Shamir - Hope
Late on a Sunday Shamir announced that He was going to release a surprise album that He had only recorded the past weekend. In the album's description on SoundCloud Shamir discussed how disillusioned with music He had become and how this album was an attempt to get back to the three things he loved the most: Pop, LoFi and Outsider music. Hope certainly ticks all three of those boxes in one way or another and while it feels incredibly vulnerable and real it is a far departure from the stuff He has done in the past. This is not the rachet ass goon Shamir we have come to love and instead this is the singing in the dark on instagram Shamir who has made himself known over the past year. Relocating from Vegas to Philadelphia also seems to have altered the singers style quite a bit. I was primed and ready to really hate this record because of what it was not, but when you give it a shot on it's own it really is something special. "What Else" in particular is this fascinating look at loneliness and for being done on a 4-track sounds absolutely incredible. LoFi should not sound as good as Shamir's take on it, but producing the album himself really lead to some bold and fascinating choices. You just never expected Shamir to be really singing a legit power ballad but that is exactly what "Ignore Everything" actually is, and it is done very well. This album feels like the time in a show where Shamir would slow things down and get poignant but that feeling lasts the whole record and you don't want it to go away.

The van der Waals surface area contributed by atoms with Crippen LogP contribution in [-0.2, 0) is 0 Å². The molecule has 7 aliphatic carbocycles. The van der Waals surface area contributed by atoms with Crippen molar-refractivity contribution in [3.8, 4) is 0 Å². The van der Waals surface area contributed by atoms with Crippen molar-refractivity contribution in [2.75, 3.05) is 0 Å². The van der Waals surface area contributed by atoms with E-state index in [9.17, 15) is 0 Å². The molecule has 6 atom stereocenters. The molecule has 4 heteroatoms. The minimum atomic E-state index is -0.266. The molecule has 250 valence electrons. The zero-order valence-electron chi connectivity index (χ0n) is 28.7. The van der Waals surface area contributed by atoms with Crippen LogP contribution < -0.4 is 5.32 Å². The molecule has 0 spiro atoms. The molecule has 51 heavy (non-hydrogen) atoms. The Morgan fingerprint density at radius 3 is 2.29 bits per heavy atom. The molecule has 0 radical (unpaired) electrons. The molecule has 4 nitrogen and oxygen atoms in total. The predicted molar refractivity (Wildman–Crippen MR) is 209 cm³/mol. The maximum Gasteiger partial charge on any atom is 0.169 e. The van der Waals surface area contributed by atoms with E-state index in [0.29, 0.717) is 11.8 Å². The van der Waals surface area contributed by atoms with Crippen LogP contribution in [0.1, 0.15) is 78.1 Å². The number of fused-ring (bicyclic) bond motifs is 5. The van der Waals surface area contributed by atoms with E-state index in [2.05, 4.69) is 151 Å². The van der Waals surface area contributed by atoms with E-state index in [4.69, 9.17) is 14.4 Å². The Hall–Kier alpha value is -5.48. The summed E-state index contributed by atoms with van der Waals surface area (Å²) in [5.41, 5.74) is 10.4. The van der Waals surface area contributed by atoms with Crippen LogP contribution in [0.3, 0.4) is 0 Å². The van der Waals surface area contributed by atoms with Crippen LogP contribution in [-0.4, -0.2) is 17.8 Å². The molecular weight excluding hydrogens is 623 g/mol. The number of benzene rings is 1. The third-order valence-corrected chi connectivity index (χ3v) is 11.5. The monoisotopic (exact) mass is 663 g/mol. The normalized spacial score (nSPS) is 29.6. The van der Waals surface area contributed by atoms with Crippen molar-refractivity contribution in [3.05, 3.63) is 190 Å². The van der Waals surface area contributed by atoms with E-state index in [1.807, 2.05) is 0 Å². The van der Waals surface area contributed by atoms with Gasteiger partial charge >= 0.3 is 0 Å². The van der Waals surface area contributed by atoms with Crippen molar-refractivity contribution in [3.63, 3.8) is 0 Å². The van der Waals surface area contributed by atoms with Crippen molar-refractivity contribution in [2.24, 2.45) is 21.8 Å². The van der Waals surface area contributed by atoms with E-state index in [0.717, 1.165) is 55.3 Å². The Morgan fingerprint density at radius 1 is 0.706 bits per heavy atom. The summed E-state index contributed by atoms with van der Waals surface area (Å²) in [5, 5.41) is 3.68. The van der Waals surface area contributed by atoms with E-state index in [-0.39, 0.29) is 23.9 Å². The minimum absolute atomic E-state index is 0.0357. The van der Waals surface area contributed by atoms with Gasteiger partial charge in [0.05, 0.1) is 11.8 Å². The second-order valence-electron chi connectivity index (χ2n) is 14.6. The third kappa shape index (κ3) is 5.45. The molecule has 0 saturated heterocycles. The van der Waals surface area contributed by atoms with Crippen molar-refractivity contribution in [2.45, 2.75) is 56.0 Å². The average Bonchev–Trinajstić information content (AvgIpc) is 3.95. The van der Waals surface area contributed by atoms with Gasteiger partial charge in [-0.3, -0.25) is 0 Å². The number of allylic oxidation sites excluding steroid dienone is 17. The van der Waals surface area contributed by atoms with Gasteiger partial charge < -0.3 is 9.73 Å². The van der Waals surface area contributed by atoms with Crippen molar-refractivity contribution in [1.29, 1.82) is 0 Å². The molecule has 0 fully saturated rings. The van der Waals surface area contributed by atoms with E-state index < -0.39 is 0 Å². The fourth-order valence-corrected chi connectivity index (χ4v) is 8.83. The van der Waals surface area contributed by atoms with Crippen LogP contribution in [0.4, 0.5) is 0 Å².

The album was released as one track on SoundCloud which can make some of the transitions rough and replays nearly impossible, but there is a certain charm to how rough it is. It also makes it a little tough to figure out which song you a listening to if you aren't paying attention. This record feels a lot like the one that Kid Cudi tried to make with his last release Passion, Pain & Demon Slayin but it had to much polish and too much self indulgence. By keeping this record really tight Shamir is able to work small yet deal with big ideas rather than trying to juggle both at the same time. "I Fucking Hate You" is the one time that everything gets to LoFi for it's own good and the amateurish production loses a bit of it's kitch. Perhaps it is the heavily distorted vocals, or the fact that the song sounds so much like every other home record that you just can't get behind it. Any bad taste though is brushed away by the stellar Blake Babies cover of "Rain". It may have only taken a weekend, but there are so many thought out ideas and great music here that it feels like much more than a simple throw away. Hope ends up being everything you never knew you wanted, but desperately needed from Shamir.
8.5 out of 10